If you exclude action part, awk simply prints out each record within pattern range
awk '{print}'

If pattern does not match awk does not execute the action, action part tells
what to carry out.

awk '/hear/' dogs-passage
finds lines in file 'dogs-passage' that contains particular word 'hear', syntax is //

awk '/hear/{print}' dogs-passage
prints the line containing word hear from file 'dogs-passage'

awk 'BEGIN {total=5}
END {print "Total=" total}' file-numbers

output: Total=794

above command first initializes total to 5 in BEGIN, then adds numbers from
first field in every line from file 'file-numbers' with total, and at last prints the
total in END.



Allows to create alternate fielname for you files, by associating multiple directory
entries with same inode.

One of the fields in inode called link count field is used to keep track of number of
entries that refer to same inode. Links can also be useful to provide an alternative
name in order to simplify typing of long path name.

There are two kind of links:
  • Hard links
  • Soft Links
-> Hard Links

With hard links all the different directory entries point to the same inode.
You can't create hard link to directory, so directory can never have more than
one name and each of filenames must be within same filesystem.

When link count for file equals zero, it means that there are no more directort
entries pointing to an inode. At this point inode data blocks are removed.
e.g: ln bellini /home/rule/compose/bellinih1
above command creates hard link to file 'bellini', in rule\compose directory with
name 'bellinih1'.

-> Soft links

are also known as symbolic links.
With symbolic links two files are different. One file contains the data and the other
file contains name of original file and acts as pointer or link to it.

One can also make symbolic links to directory, and they can cross different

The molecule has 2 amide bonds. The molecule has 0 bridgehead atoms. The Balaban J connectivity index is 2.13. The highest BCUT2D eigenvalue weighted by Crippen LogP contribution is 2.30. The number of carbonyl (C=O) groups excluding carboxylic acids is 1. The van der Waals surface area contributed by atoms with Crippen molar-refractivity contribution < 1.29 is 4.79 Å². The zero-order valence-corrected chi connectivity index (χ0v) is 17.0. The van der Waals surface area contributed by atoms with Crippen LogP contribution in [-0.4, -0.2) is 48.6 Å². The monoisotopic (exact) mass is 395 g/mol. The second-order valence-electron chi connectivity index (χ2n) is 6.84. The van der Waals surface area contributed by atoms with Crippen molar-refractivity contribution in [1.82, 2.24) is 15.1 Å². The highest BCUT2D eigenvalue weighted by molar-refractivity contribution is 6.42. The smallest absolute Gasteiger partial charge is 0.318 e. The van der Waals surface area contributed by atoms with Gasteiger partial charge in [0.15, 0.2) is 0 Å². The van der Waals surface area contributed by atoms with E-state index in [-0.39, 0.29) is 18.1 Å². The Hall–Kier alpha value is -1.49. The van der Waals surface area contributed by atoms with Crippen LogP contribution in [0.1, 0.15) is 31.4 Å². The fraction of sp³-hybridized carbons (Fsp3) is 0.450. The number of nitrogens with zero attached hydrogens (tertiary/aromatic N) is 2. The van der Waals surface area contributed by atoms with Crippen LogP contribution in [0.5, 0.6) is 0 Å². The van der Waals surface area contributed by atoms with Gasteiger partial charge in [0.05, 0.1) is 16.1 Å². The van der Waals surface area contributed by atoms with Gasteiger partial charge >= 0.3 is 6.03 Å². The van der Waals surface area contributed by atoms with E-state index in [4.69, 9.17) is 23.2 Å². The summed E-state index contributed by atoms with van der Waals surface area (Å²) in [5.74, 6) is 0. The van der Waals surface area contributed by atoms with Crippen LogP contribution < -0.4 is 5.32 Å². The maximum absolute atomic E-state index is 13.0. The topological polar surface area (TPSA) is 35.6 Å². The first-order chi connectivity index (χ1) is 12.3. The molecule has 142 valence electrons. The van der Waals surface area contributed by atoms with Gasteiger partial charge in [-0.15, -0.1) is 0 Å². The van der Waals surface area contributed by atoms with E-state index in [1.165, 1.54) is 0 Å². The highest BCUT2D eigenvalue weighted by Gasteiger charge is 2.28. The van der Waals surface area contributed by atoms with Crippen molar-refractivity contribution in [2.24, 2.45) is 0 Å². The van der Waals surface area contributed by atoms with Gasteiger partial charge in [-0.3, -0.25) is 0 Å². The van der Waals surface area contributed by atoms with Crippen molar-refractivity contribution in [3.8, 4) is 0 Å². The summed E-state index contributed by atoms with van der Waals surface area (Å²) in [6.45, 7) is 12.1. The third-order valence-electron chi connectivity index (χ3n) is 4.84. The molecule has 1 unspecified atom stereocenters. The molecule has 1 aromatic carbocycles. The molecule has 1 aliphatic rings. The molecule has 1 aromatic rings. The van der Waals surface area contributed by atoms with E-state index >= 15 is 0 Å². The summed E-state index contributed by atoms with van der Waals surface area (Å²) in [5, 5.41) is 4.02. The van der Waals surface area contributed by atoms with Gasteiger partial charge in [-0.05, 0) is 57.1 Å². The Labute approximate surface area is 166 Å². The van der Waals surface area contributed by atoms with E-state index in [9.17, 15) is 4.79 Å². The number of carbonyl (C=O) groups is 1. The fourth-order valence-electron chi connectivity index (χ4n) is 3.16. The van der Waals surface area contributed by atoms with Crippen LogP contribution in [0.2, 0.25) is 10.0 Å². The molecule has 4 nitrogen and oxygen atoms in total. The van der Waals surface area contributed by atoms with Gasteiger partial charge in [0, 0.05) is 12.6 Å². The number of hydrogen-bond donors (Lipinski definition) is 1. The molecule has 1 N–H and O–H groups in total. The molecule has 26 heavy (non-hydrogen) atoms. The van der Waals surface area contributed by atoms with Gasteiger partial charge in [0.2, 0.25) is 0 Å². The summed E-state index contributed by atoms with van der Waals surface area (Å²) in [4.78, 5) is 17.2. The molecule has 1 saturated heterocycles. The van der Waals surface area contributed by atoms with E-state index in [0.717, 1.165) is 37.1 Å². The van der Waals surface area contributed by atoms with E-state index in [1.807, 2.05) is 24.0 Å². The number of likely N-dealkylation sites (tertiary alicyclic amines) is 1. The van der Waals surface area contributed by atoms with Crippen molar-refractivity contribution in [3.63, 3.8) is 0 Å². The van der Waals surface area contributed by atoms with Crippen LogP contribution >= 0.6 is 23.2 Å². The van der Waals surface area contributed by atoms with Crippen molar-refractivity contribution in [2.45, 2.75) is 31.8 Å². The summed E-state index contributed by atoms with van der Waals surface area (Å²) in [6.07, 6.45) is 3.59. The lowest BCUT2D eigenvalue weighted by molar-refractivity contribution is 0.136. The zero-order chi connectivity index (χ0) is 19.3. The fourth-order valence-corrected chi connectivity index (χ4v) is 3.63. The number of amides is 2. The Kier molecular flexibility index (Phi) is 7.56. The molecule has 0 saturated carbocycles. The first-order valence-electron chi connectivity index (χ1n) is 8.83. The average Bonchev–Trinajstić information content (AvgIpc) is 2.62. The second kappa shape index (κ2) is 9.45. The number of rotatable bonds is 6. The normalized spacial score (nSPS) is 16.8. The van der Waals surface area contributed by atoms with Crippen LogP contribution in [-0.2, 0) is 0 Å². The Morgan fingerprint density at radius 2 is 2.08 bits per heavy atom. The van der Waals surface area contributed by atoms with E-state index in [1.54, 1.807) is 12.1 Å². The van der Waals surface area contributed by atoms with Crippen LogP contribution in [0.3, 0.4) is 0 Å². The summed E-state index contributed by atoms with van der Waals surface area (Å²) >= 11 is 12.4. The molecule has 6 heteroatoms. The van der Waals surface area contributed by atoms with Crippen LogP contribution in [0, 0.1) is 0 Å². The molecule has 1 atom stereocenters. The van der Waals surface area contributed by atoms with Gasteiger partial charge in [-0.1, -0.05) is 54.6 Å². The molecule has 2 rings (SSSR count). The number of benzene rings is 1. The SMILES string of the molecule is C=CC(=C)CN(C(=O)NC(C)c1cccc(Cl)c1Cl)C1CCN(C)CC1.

Every symbolic link has its own inode, and each symbolic link uses an amount
of disk space.
If you delete symbolic link original file is not affected.
But if original file is deleted, link remains but no longer points to any data.
e.g: ln -s opera /export/home/nikkij/opera1
creates a soft link for file opera with name opera1 using -s option

ls -l
command gives the number of links for that particular directory or file in column 2.

rm /home/rule/compose/bellinih1
to remove the link you use rm command followed by filename



Every file that is created in Unix has correspomding Inode (information node).
Inode is data structure on disk that contains information about file or directory.

It indicates physical location or data blocks. It does not contain names of files, but
contains ownership information & permission details includes - file type, file size,
last accessed, modified when inodes themselves were last modified. When File is
created some inodes are allocated to it.

Partially allocated Inodes means inode isn't formatted correctly, thsi may happen
because of hardware failure.

Number of files in filesystem can't exceed its number of inodes. To modify this
number you have to reinitilaize this filesystem. Filesystem can run out of inodes
if there are too many small files in filesystem.

Every inode has identifying number caled i-number. To display files i-number use
"ls -i" command.
Inode number identifies data block address for it.
-> ls -i filename1 = inode number of filename1
-> ls -il = full directory listing including inode i-number.

An i-number is unique within a given filesystem.
So you can have same inode on different devices.

Every directory entry keeps track of two pieces of information about a file; filename
and inode number associated with that file.


Linux Commands References - II

Apr 9, 2007
File Utilities

cmp - compares two files
cmp file1 folder1/file2
no command output means file are identical
also compares the punctuation marks
reports only the fist difference found within the files.

diff -
diff path/file1 path2/file2
reports detail differences between two files
no command output means files are identical
sample output legends:
1c2 - line 1 from file1 changed to line 2 in file2
0a1 - add line 1 from file2 to line 0 (top of line 1) in file1
5d5- delete line 1 from file1 to gt line 5 from file2
diff command can tell which file is more complete by showing new lines within that file.
diff command is case sensitive by default
diff -i file1 file2 : disables case sensitivity.
diff -b file1 file2: ignores spaces, blanks and tabs while comparing

rm path/file1
removes a file

compress filename1
Command to compress the large files
the one that are not used often are good selection for compression
when compressed '.z' extension is added to file.
once compressed you can't access file by its old name.
The ownership modes of original file are preserved when file is compressed
can compress more than one file at a time
e.g: compress file1 file2
compress -v *w*
the above command gives the verbose information of all the files that has 'w' in their name, about how much file is compressed.